• Clarity: Communication channels should provide clear and concise communication between team members, and avoid jargon or technical language that may be confusing or misinterpreted.
  • Coordination: Communication channels should facilitate coordination and collaboration between team members, allowing them to share information and work together effectively to resolve the incident.
  • Documentation: Communication channels should allow for the documentation and tracking of incident response activities, including the exchange of information, decisions made, and actions are taken.

Cybersecurity IR (Prepare): Test the incident response plan

Regularly testing the incident response plan helps to ensure that the IR team is prepared to respond to an attack. This can involve conducting mock drills or “red team” exercises that simulate a real-world attack scenario.

This should be where we put our plan to the test, we do this to make sure all our bases are covered and to make sure that the plan works. The exercise should include all aspects reviewed previously as part of the Basics of Incident Response. You are looking to evaluate your preparation, and make sure that you have a communication plan. Having systems and operations in place to respond effectively will be crucial when testing the IR Plan.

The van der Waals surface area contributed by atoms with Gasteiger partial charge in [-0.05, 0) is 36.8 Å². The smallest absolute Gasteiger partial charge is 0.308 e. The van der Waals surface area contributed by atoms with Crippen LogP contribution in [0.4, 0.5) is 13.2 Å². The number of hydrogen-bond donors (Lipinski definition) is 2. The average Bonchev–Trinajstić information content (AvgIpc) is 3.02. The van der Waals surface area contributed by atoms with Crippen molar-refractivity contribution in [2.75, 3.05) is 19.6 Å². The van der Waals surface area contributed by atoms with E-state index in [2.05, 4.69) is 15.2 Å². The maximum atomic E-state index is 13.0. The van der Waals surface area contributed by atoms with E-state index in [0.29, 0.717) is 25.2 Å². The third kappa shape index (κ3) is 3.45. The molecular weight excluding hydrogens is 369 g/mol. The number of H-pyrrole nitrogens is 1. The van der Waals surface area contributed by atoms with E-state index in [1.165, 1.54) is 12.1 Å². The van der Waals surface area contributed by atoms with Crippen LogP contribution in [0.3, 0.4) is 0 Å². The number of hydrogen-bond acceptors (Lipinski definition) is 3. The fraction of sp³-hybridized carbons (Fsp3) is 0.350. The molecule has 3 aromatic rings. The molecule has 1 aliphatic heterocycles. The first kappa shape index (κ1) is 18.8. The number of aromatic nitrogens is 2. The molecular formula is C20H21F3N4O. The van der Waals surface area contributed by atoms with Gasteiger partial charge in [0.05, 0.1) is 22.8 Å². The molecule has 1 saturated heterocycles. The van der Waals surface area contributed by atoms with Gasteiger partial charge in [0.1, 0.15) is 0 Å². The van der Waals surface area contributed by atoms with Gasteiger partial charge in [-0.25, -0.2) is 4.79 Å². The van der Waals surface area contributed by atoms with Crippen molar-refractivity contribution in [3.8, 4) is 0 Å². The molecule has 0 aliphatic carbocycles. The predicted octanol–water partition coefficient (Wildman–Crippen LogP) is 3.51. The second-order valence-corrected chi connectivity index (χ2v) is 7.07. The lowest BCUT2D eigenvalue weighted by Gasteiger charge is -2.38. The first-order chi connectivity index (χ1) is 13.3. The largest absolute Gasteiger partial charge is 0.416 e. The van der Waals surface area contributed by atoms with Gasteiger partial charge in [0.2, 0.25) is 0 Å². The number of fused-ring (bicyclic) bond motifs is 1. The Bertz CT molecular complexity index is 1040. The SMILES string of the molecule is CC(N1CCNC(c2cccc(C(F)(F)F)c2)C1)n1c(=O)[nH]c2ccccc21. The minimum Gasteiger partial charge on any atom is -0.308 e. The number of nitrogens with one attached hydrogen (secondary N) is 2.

Planning is not a one-time event – it is an ongoing process that requires regular review and adjustment to ensure that goals are being met and that the organization is adapting to changing circumstances

What to look forward to?

The next post should be a breakdown of things to keep in mind for Detection and Analysis

About the Author:

Andres Sarmiento, CCIE # 53520
With over 18 years of professional experience, Andres is a specialist in Unified Communications and Collaboration technologies, Enterprise Networks, and Network Security. He has consulted for numerous companies in South Florida, including Financial Institutions, on behalf of Cisco Systems. Andres has played a key role in several high-profile implementations, utilizing Cisco technologies such as Data Center, UC & Collaboration, Contact Center Express, Routing & Swit